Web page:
DACA, Jesus, and family: A letter

25920354254_905845d444_b
A DACA demonstration, by Bread for the World.

Dear Family,

Greetings to my dear ones across the world. Some of you are in Pakistan. Some in Canada. Many of you are scattered across the United States—Pennsylvania, New Jersey, North Carolina, Michigan, Kansas, California, etc. I am writing to all of you to tell you a little about myself. I know we see each other at weddings or funerals every few years. We hug and we take photos for Facebook (so we can show off our saris). But I am starting to realize we do not really know each other.

Let me explain.

As you know, I am an immigration attorney. But the work I do is public interest law — I serve low-income families, the vulnerable. Part of the reason I do this work is because of the religious tradition I inherited from you. I am proud to be descended from generations of Pakistani Christians who took me to church every Sunday and made me memorize chapters and chapters of the Bible. It shaped who I am. My values.

You taught me how to love. Empathize. How to be kind. Serve others. And now here I am, working with undocumented immigrants during a time when they are being vilified by our own president.

Soon, the government will stop accepting renewal applications for DACA aka Deferred Action for Childhood Arrivals. DACA helped almost 800,000 young men and women who came here as children get protection from deportation. DACA helped them to work legally and achieve their dreams of going to college, owing a home, starting a family.

Fam, I wish you could come and follow me around for a day. For the last few weeks, young people have sat across from me and cried as they talk about the fear they feel. They’ve shown me their grades, pictures of their toddlers and talked about graduate schools plans they are afraid to pursue. And now they’re left waiting. Wondering. Afraid.

When I see them, I see my parents, uncles and aunts when they immigrated to the States. I see you.

This is wrong. This isn’t the Christianity you taught me. You taught me Christianity is beyond all borders and nations. You taught me “Inasmuch as ye have done it unto one of the least of these my brethren, ye have done it unto me.” You taught me to treat everyone like an angel. You would say, “What would Jesus do?” You made me sing, “Jesus loves the little children/All the children of the world.” Does he though? Do you?

Do you know anyone with DACA? Odds are you do. You just don’t know you do. I am very thankful to know people like my former coworker and friend Rossmeri Ramirez. She has DACA and is speaking out about it. But we need others to speak out and support immigrants. We need you. I need you.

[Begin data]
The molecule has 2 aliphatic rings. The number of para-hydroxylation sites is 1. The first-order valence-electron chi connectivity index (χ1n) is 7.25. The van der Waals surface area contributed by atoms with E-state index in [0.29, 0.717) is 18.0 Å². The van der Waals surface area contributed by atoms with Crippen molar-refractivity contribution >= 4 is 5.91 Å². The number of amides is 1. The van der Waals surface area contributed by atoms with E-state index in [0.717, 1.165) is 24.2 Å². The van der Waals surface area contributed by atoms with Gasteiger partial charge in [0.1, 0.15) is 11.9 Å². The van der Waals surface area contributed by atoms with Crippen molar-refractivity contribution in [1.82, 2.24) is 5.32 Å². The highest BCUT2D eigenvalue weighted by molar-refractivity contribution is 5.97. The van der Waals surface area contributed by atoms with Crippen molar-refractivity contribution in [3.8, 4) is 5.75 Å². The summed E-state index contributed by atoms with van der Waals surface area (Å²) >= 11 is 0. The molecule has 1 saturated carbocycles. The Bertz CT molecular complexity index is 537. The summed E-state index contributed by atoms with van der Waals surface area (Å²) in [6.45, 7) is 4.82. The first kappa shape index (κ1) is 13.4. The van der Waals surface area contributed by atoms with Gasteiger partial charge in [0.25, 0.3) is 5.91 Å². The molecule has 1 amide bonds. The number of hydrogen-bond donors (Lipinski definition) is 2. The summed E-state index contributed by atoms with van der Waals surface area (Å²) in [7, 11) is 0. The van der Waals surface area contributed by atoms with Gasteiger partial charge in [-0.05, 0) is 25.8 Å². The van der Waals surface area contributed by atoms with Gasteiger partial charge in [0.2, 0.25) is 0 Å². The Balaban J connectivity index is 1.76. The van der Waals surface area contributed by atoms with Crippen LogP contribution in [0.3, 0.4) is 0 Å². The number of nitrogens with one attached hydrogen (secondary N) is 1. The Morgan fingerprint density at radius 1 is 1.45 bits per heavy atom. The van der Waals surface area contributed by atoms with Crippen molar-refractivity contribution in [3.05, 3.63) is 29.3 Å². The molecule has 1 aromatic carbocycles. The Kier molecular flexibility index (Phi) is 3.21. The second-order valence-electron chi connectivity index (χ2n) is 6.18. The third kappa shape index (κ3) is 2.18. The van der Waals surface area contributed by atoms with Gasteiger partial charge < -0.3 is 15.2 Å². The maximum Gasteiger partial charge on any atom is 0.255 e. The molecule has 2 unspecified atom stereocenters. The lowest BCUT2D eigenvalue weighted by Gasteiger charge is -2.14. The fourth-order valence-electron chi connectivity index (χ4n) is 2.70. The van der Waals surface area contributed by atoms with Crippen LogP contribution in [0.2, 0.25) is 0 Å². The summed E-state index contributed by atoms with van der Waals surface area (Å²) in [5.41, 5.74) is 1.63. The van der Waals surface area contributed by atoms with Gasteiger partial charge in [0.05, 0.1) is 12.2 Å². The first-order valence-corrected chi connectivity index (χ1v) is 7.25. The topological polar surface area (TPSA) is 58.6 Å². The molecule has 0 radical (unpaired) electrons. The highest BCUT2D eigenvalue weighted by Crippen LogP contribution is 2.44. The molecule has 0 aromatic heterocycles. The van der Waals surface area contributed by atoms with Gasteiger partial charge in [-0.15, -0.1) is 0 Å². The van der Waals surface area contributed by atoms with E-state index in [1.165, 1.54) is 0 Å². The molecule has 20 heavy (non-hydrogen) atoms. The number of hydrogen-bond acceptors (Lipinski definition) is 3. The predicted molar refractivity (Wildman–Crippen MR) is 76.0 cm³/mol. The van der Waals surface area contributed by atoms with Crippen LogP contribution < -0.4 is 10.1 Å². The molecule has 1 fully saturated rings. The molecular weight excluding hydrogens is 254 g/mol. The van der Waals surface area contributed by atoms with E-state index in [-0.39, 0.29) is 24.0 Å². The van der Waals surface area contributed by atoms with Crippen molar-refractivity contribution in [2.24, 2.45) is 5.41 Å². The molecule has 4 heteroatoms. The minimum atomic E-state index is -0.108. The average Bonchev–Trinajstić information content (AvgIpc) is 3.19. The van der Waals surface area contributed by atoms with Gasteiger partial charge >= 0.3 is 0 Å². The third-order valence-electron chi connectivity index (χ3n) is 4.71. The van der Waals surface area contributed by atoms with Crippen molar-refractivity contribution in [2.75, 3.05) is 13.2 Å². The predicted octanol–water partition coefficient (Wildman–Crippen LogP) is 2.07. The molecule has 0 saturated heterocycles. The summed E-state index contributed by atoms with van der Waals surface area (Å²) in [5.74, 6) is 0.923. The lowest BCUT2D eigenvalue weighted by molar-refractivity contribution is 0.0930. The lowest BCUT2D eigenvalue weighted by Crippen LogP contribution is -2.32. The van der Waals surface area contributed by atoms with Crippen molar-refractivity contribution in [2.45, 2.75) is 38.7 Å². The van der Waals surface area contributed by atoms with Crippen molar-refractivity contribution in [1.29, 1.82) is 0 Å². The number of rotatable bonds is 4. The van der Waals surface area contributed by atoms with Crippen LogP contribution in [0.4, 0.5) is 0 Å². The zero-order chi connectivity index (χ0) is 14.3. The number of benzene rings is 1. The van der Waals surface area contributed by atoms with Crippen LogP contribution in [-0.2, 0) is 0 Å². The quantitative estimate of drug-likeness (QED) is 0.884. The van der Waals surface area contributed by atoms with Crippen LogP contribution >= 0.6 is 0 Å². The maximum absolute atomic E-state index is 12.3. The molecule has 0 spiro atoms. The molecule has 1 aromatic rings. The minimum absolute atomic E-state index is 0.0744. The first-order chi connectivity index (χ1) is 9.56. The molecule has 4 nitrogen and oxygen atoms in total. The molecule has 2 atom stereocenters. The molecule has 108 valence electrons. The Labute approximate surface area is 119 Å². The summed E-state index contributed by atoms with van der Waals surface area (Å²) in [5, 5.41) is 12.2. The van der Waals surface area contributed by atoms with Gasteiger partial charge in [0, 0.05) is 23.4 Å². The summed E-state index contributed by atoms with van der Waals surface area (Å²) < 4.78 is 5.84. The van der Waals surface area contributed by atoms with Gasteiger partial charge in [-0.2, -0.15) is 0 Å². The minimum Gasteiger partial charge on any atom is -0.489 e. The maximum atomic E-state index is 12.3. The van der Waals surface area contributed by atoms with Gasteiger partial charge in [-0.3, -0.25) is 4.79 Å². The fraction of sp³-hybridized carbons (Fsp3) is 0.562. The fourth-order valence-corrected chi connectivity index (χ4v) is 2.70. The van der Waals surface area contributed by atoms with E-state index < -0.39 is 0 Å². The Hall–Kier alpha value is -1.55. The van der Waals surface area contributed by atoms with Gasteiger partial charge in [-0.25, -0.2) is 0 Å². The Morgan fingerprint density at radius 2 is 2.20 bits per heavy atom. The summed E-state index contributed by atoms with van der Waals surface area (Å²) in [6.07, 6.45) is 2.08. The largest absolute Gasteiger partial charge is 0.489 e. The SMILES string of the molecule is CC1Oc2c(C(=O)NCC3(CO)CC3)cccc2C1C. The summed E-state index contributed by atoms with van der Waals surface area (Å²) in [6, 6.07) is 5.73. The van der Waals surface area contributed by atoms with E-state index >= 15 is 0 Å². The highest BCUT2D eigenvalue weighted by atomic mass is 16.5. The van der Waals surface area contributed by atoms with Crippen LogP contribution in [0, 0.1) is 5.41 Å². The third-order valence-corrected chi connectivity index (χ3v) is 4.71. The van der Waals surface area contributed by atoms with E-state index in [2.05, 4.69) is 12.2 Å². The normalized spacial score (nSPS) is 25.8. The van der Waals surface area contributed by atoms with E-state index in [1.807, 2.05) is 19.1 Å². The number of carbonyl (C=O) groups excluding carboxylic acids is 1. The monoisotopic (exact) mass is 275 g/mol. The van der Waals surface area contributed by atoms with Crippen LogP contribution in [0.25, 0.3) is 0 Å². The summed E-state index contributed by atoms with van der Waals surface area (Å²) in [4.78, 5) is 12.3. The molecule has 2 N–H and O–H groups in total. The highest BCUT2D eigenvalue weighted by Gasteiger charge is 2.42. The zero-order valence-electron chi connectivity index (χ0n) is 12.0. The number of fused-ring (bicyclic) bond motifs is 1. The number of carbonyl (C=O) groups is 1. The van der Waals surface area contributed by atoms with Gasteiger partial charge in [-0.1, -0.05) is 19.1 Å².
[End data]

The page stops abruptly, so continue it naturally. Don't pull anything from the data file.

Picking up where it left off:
Family, we are scattered across the globe. We are the same. We eat the same food, flavor our basmati rice with the same mango pickle. We like the same clothes, we wear the same gold jewelry. We go to the same churches. But politically, we are very, very different.

Can you tell I am angry? I apologize. But I am angry. You shaped me into the person I am. You are proud of me. You believe in service and missions. And yet your politics is hurting the very people I am working to protect. This isn’t the Christianity I want to know. Can you explain it to me?

Yours,
Kishwer

Kishwer Vikaas is an immigration attorney living in Sacramento, California. She grew up attending Mennonite church and school in Lancaster County, Philadelphia and South Jersey. She used to write about South Asian pop culture for Sepia Mutiny, MTVDesi, The Aerogram, etc. but has since retired. You can find her on Twitter @phillygrrl.

What are we willing to trade for DACA?

Dear Rebecca:

I take it as a given that — following Donald Trump’s DACA announcement — we’d both like to see Congress pass a law giving the so-called “Dreamers” a chance to stay in the U.S. legally and even create a pathway to citizenship for them.

So. What are we willing to give up?

Republicans control Congress, after all. Not all Republicans are immigration hardliners — lots, with the business community, love them all the cheap labor that immigration, legal and otherwise provides. But it remains the case that a unified GOP is probably going to want to pass a bill that lets them tell their constituents: “See! We made the country safer!” Just giving the Dreamers a legal pathway to stay isn’t going to get the job done. Giving the GOP a win might.

So I say: Give them the wall.

Don’t get me wrong. I think Trump’s wall is stupid. Probably ineffective. Mexico certainly won’t pay for it. And it goes against everything we’ve been taught about our country being a hope for people around the world who needs hope.

I also think most Republicans recognize that failing to come up with a solution on DACA will be a disaster — condemning people who are here to a lawless grey zone, at best, or requiring their deportation to “home” countries they don’t know at worst. That’s why President Trump, for all his anti-immigrant bravado, punted the issue back to Congress.

Still, I don’t trust the GOP simply to do the right thing. Do you?